Thursday, 5 February 2009

A kick in the slats for the fiscally prudent.........

Today's drop in interest rates to a paltry 1% blatantly cocks a snook at those of us who follow the prescribed principles of fiscal prudence.

To put it bluntly, anyone with savings would be as well to take it all out in cash and stash it under the mattress, or use it to insulate a thermal vest, which would be a damn sight more useful than leaving it in the bank earning zilch.

I'm from a generation who believed saving was good and credit was bad. I grew up in a solidly working class mining community, where being in debt was considered as dirty as the coal that coated my grandfather, father, uncles and male cousins when they came home from their shift at the pit every day.

As a very young child I had a Post Office savings account into which I dutifully paid every penny. Each year I would make a special pilgrimage to the village post office to have the interest calculated and carefully entered in my little cardboard passbook. It was then that I began a lifelong love affair with the mysteries of compound interest.

If I wanted something for myself I had to save for it, earning pennies by doing odd jobs, running errands......whatever I could. And I didn't get my heart's desire until I had enough cold, hard cash in my hot little hand.

Fast forward forty years. We now live in an age of over 100% mortgages, umpteem maxed out credit cards as the norm, loans for holidays, cars, kitchens and conservatories. The whole concept of saving for anything is regarded as archaic and the headlong scramble for cheap money has become a way of life for millions.

Not only that, banks have been happy to lend indiscriminately:

Borrower: "Oy you, gimme some dosh."

Toadying Banker: "Certainly sir. Just let me check..........hm, poor credit record, defaults on existing loan repayments........no problem sir. How much would you like?"

So the fiscally prudent who religiously pay off their credit card bills in full every month, owe not a penny to a living soul, and who have consistently saved for a rainy day can all go hang as their savings are now worth f**k all.

Let's reward all the poor sods who have borrowed too much, spent wildly and indiscriminately on credit, saved bugger all and are now reeling from the effects of the recession. Awww... bless.

I am sooooooo disenchanted I could spit.

6 comments:

depesando said...

you and me both.

I have a mortgage that's fixed for 10 years ( 8 to go ) at 5.5% - at the time it was a brilliant choice and I did loads of careful research, the cheapest on the market and very secure, and I can't afford to take risks - I'm not complaining, one of the most important things about being self employed is stability in your outgoings...just a pity we can't see into the future ever now and then.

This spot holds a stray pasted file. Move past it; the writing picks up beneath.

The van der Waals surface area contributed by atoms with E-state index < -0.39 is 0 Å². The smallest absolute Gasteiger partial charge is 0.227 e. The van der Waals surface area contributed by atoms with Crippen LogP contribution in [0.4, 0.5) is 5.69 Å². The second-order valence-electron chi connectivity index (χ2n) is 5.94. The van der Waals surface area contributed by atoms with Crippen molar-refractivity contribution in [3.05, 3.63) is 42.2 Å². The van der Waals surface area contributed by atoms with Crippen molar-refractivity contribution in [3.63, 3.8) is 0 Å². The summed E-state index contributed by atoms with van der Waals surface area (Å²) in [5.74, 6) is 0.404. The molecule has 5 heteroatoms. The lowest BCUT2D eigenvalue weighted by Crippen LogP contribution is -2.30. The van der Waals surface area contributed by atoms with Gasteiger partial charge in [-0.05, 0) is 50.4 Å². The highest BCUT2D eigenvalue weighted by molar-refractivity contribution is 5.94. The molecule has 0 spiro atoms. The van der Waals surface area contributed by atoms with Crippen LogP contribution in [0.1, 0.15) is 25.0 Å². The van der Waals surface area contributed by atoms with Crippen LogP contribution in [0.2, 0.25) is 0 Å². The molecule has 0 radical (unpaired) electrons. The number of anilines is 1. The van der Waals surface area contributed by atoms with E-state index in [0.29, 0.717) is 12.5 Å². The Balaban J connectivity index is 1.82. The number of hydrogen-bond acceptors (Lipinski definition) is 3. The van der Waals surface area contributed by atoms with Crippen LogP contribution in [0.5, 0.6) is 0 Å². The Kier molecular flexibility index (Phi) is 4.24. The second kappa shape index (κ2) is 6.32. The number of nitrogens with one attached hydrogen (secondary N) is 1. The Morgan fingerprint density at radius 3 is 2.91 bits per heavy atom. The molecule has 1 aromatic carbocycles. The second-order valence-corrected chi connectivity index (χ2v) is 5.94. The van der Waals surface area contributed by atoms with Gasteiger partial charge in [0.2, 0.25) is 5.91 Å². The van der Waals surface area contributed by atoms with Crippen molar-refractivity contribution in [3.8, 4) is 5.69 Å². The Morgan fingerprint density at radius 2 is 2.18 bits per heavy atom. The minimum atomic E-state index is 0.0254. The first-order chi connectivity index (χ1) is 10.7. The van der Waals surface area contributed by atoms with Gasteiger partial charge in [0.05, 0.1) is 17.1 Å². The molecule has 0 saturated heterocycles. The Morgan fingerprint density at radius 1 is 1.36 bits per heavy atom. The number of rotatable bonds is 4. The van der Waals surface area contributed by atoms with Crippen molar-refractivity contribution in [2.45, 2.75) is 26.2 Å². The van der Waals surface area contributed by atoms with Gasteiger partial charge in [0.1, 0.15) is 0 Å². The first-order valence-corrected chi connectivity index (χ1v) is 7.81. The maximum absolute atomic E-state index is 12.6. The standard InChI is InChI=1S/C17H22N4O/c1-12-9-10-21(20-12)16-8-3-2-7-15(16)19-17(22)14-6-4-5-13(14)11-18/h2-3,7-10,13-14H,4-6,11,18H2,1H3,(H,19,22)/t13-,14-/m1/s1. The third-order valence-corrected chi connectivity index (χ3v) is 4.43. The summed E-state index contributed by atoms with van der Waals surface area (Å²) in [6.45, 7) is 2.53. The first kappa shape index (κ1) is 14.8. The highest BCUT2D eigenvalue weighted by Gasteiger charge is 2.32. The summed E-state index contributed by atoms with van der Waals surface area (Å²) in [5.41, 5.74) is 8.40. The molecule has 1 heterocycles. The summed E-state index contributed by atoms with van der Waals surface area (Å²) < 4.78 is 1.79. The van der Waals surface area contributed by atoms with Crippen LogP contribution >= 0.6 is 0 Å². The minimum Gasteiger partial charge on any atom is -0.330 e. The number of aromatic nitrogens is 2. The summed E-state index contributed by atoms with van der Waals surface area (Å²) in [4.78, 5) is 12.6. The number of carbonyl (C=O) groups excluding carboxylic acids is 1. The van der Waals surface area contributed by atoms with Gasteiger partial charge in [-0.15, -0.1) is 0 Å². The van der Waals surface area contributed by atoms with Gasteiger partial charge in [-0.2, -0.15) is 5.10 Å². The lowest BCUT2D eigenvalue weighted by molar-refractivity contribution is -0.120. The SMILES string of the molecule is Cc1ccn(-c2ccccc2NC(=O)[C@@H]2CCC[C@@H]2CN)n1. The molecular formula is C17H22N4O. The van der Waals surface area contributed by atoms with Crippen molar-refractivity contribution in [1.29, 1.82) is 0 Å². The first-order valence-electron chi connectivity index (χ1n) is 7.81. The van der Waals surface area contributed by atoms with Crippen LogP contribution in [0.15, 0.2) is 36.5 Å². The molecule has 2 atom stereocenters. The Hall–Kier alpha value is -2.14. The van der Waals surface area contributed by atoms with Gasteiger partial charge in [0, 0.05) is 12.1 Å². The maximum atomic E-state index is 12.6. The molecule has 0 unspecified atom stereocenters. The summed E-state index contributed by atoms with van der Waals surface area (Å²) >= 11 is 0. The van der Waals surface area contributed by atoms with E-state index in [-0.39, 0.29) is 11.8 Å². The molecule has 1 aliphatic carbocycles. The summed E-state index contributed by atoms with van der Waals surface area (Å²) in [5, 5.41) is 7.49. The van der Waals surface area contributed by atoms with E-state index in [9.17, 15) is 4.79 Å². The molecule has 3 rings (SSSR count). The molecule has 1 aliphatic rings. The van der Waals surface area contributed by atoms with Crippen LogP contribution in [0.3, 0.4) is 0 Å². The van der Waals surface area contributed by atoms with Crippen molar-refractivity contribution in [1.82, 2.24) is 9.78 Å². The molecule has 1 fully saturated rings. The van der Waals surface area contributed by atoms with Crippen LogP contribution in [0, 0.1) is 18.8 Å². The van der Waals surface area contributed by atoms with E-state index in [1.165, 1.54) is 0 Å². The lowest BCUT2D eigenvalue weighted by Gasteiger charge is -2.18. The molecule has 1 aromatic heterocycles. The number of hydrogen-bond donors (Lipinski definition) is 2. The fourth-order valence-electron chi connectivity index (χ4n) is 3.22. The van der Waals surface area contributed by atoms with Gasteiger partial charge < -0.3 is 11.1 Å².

Debbie said...

Hear, Hear Sandra. I am very lucky that I don't have a mortgage, or any credit cards. Everything I have has been brought and paid for. But as for the money we have invested for the Rainy Day, well need I say any more, hardly any capital growth at all..Totally worthless..
P.S. I still have my Post Office Savings Book from when I was little, wonder how much interest I've earned on that???

Sandra Morris said...

Richard, don't even get me started on the raw deal the self employed get across the board.
It galls me even more to see the banks, who are mainly responsible for the financial meltdown, being baled out with OUR money! If my business goes to the wall no one is going to step in to help with cash handouts.
Buggrit..........

rosanna said...

My goodness, it is really the same all over the world.Genoese are known to be mean ( worst than Scots, excuse me Sandra) but I prefer to say that we are frugal. Well I've been raised with the same idea of saving for rainy days, not have debts etc etc and now what I've got?... I've lost 46% of my savings, up to now, I'm afraid of thinking at future. I've saved for my son's University and to be able to help him when he will grow up and I hold a storm of lies.Sometimes I'm really worried but since I'm patologically hoptimistic I keep hoping like a fool. MIni hugs to you and PP

shannonc60 said...

Oh thank goodness my partner and I are not alone!! I hate that the Australian government has these stimulus packages that they think will stop us going into recession... Aren't we already there??? And worst of all, they're handing it to some who have made an absolute KILLING financially over the last 6 or so years by charging exorbitant prices for their services and are now upset that they are no longer getting so much work/income - construction workers. What happened to squirrelling money away when things are good so that you have money when things go bad??? I believe savers are penalised no matter what happens. It sucks. Why even bother? I should spend every cent I earn and make the government help me out when I need it.

Sandra Morris said...

Shannon, I don't know whether to feel reassured or appalled that the same pattern is being repeated on the other side of the planet.
The whole thing makes me want to turn my back on the principles of a lifetime and just, as you say, spend every penny and rely on the state to help me out when I need it :-(
Incidentally, lovely blog.... I really love your French shop and hope you have a wonderful time in La Belle France :-)